The United States is well ahead of virtually all other countries in the number of total covid-19 deaths but is now also at the top of the list of vaccine distribution. Biden said last week that all Americans 18 and older would be eligible to receive doses by May 1.

In recent weeks, Ebrard has worked closely with Secretary of State Antony Blinken as well as Roberta Jacobson, the former U.S. ambassador to Mexico whom Biden has named as a southern border coordinator, officials from both countries said.

“It’s not a quid pro quo. It’s a parallel negotiation,” said a senior Mexican diplomat who spoke on the condition of anonymity because they were not authorized to discuss the conversations. “If there is no mass vaccination campaign in Mexico, it makes it more difficult to open the border to nonessential activities. So vaccinations in Mexico are a benefit to the U.S.”

Similarly, the diplomat added, “if migration is under control, it diminishes the image of a crisis and facilitates the approval of immigration reforms that are key for both countries.”

Homeland Security Secretary Alejandro Mayorkas hinted at possible help from Mexico in a statement Tuesday. “We are working with Mexico to increase its capacity to receive expelled families,” he said, without going into detail, while warning the United States is “on pace to encounter more individuals on the southwest border than we have in the last 20 years.”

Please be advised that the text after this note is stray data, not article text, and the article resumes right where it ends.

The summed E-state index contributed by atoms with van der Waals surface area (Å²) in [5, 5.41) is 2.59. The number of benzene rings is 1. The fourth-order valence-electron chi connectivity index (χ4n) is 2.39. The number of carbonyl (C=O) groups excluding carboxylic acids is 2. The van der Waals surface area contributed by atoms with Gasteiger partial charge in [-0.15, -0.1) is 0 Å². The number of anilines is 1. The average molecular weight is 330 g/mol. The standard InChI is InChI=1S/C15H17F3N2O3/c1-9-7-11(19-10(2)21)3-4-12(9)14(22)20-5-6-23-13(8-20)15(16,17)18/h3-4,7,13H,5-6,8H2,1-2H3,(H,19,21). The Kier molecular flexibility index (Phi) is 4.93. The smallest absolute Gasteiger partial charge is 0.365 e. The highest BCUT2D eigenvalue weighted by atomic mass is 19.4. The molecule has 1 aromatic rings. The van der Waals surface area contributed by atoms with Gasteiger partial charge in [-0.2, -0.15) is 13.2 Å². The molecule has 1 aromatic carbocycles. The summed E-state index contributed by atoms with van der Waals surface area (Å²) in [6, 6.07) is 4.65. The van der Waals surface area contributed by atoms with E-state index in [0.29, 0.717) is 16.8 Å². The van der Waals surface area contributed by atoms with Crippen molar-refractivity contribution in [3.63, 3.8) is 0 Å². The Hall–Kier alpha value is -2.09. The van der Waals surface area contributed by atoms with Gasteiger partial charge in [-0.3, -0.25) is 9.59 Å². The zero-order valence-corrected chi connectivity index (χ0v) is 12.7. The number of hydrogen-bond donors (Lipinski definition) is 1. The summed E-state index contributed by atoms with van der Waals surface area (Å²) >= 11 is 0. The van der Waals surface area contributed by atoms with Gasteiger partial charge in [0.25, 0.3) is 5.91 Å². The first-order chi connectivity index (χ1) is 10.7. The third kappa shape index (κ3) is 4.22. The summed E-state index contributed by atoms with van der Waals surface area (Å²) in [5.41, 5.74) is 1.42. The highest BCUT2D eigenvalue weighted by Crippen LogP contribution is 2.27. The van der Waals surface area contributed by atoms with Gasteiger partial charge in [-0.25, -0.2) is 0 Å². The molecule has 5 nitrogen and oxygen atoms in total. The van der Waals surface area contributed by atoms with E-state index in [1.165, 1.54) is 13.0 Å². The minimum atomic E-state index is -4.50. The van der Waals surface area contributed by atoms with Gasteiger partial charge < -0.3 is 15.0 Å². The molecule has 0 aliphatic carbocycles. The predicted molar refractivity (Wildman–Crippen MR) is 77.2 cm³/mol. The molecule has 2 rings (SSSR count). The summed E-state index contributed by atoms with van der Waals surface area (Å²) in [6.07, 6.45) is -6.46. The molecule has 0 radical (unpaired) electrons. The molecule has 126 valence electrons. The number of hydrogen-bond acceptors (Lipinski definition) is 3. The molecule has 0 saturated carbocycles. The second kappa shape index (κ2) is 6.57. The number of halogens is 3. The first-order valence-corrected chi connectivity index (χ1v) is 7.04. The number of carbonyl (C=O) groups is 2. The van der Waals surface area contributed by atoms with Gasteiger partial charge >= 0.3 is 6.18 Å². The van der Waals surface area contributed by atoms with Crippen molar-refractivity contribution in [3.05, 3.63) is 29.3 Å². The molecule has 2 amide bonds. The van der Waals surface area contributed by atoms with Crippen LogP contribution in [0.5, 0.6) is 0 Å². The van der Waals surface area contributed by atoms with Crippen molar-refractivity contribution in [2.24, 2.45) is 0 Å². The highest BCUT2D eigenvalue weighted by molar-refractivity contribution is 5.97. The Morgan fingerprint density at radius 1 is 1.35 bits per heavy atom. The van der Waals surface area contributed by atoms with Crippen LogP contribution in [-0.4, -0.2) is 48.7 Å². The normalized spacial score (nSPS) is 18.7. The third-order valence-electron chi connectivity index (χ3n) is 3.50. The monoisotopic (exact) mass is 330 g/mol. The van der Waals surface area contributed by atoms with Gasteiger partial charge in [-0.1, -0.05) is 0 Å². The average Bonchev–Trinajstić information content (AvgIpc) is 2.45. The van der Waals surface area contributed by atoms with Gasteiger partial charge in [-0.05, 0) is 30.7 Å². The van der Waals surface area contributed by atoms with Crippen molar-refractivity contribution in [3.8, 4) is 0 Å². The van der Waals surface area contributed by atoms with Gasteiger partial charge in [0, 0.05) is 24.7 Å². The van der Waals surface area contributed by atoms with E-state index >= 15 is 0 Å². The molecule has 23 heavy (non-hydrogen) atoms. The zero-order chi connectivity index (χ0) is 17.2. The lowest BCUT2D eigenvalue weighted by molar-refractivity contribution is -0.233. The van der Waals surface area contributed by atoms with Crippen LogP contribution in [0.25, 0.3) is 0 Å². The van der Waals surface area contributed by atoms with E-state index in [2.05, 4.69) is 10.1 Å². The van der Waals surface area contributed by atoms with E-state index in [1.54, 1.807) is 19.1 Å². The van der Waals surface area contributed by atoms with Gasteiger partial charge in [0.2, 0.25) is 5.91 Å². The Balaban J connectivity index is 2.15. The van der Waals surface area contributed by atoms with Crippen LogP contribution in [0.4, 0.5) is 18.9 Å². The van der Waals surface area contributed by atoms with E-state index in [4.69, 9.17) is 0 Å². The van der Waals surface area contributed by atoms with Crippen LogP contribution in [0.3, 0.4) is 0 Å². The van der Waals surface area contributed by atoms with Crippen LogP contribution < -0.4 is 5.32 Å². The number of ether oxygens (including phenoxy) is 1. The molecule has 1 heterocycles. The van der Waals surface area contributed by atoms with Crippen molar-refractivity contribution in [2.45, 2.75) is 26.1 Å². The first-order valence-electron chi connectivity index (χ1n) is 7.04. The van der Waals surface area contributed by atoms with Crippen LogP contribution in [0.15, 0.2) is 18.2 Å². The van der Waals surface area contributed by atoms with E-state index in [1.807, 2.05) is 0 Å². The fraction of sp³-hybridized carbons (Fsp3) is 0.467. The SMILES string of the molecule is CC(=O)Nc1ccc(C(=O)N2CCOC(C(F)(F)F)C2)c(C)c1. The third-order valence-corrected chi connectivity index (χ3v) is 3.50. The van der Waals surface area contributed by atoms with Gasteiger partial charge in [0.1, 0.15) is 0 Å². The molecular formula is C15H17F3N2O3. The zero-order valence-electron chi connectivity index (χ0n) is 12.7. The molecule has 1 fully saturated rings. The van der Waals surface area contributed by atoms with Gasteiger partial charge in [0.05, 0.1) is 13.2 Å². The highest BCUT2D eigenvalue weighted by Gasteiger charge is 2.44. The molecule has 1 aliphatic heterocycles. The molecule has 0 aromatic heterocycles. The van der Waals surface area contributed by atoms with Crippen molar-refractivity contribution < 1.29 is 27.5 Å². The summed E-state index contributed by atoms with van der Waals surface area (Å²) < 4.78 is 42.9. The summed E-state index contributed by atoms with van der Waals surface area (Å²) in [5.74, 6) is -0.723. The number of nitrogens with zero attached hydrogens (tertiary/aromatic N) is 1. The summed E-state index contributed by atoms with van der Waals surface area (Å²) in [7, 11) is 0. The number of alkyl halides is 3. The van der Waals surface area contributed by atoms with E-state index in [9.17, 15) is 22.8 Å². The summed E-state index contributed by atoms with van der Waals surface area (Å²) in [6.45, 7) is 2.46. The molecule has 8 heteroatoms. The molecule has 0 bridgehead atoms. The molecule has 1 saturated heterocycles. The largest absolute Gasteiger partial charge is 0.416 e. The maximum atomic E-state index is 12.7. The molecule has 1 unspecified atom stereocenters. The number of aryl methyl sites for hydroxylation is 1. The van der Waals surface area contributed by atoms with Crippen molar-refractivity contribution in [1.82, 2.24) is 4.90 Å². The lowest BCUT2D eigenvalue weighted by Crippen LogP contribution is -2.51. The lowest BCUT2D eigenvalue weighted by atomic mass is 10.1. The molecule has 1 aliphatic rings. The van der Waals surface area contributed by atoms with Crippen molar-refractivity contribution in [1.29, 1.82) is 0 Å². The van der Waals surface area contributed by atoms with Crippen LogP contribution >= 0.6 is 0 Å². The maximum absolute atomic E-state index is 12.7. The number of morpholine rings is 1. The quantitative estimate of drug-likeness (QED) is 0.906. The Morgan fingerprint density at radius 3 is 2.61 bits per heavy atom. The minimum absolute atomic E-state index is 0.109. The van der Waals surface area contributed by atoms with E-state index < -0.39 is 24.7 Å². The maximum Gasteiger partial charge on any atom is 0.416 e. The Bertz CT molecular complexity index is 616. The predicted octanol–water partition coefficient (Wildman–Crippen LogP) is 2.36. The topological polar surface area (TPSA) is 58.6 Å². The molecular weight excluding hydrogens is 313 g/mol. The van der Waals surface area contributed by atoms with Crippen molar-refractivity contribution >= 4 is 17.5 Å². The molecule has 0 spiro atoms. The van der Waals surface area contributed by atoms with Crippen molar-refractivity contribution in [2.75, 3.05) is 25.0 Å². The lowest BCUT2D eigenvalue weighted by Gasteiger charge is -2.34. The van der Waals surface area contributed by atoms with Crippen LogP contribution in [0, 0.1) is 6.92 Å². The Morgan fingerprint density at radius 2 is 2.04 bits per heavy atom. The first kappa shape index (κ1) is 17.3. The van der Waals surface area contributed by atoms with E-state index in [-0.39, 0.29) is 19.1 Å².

Mexican officials have told the Biden administration they are willing to alter or delay the implementation of a law passed in November that limits their ability to detain minors.

Mexican officials cited that law in late January when they stopped taking back some family groups the United States was seeking to return across the border using the public health authority known as Title 42, which Trump implemented last March.

The law requires children to be held in family-appropriate shelters. Mexican officials have told U.S. authorities those facilities have been full in the state of Tamaulipas, opposite South Texas, and it could not take back parents with younger children.

As a result, the Biden administration began releasing the families, and soon word spread that parents with young children crossing into the Rio Grande Valley were being accepted into the United States. The number of migrants arriving as part of family groups is on pace to reach 40,000 this month, a nearly tenfold increase since December, the latest U.S. Customs and Border Protection data shows.

López Obrador last week said many Central Americans see Biden as the “migrant president” who will let them fulfill dreams of reaching the United States.